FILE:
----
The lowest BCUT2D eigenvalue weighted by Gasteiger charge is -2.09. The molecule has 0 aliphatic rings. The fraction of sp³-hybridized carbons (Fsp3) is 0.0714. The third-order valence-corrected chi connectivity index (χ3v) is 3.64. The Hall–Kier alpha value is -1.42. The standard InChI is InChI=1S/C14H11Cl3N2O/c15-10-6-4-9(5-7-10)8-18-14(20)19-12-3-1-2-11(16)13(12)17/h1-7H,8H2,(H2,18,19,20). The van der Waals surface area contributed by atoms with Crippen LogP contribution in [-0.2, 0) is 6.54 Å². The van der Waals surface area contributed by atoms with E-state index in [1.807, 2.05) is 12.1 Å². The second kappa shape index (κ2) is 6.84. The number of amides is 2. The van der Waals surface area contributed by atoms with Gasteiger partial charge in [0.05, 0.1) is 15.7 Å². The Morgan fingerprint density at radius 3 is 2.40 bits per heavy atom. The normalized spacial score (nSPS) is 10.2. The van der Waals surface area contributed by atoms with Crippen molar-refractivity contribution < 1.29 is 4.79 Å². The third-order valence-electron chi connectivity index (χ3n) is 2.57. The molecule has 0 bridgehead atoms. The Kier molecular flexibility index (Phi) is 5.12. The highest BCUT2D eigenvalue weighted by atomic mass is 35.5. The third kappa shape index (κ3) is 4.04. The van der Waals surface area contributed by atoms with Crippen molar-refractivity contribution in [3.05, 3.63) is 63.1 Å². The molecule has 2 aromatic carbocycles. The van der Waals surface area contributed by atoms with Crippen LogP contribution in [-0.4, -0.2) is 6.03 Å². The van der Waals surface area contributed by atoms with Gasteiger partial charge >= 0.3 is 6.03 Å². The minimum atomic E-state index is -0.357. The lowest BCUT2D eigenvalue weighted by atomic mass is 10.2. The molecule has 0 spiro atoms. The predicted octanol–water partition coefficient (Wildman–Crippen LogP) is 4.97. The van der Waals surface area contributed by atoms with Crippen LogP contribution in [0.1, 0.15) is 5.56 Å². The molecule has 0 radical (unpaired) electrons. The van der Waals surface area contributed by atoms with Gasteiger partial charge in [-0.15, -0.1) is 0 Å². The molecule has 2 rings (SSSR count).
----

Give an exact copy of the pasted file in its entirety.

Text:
The lowest BCUT2D eigenvalue weighted by Gasteiger charge is -2.09. The molecule has 0 aliphatic rings. The fraction of sp³-hybridized carbons (Fsp3) is 0.0714. The third-order valence-corrected chi connectivity index (χ3v) is 3.64. The Hall–Kier alpha value is -1.42. The standard InChI is InChI=1S/C14H11Cl3N2O/c15-10-6-4-9(5-7-10)8-18-14(20)19-12-3-1-2-11(16)13(12)17/h1-7H,8H2,(H2,18,19,20). The van der Waals surface area contributed by atoms with Crippen LogP contribution in [-0.2, 0) is 6.54 Å². The van der Waals surface area contributed by atoms with E-state index in [1.807, 2.05) is 12.1 Å². The second kappa shape index (κ2) is 6.84. The number of amides is 2. The van der Waals surface area contributed by atoms with Gasteiger partial charge in [0.05, 0.1) is 15.7 Å². The Morgan fingerprint density at radius 3 is 2.40 bits per heavy atom. The normalized spacial score (nSPS) is 10.2. The van der Waals surface area contributed by atoms with Crippen molar-refractivity contribution < 1.29 is 4.79 Å². The third-order valence-electron chi connectivity index (χ3n) is 2.57. The molecule has 0 bridgehead atoms. The Kier molecular flexibility index (Phi) is 5.12. The highest BCUT2D eigenvalue weighted by atomic mass is 35.5. The third kappa shape index (κ3) is 4.04. The van der Waals surface area contributed by atoms with Crippen molar-refractivity contribution in [3.05, 3.63) is 63.1 Å². The molecule has 2 aromatic carbocycles. The van der Waals surface area contributed by atoms with Crippen LogP contribution in [-0.4, -0.2) is 6.03 Å². The van der Waals surface area contributed by atoms with Gasteiger partial charge >= 0.3 is 6.03 Å². The minimum atomic E-state index is -0.357. The lowest BCUT2D eigenvalue weighted by atomic mass is 10.2. The molecule has 0 spiro atoms. The predicted octanol–water partition coefficient (Wildman–Crippen LogP) is 4.97. The van der Waals surface area contributed by atoms with Crippen LogP contribution in [0.1, 0.15) is 5.56 Å². The molecule has 0 radical (unpaired) electrons. The van der Waals surface area contributed by atoms with Gasteiger partial charge in [-0.15, -0.1) is 0 Å². The molecule has 2 rings (SSSR count).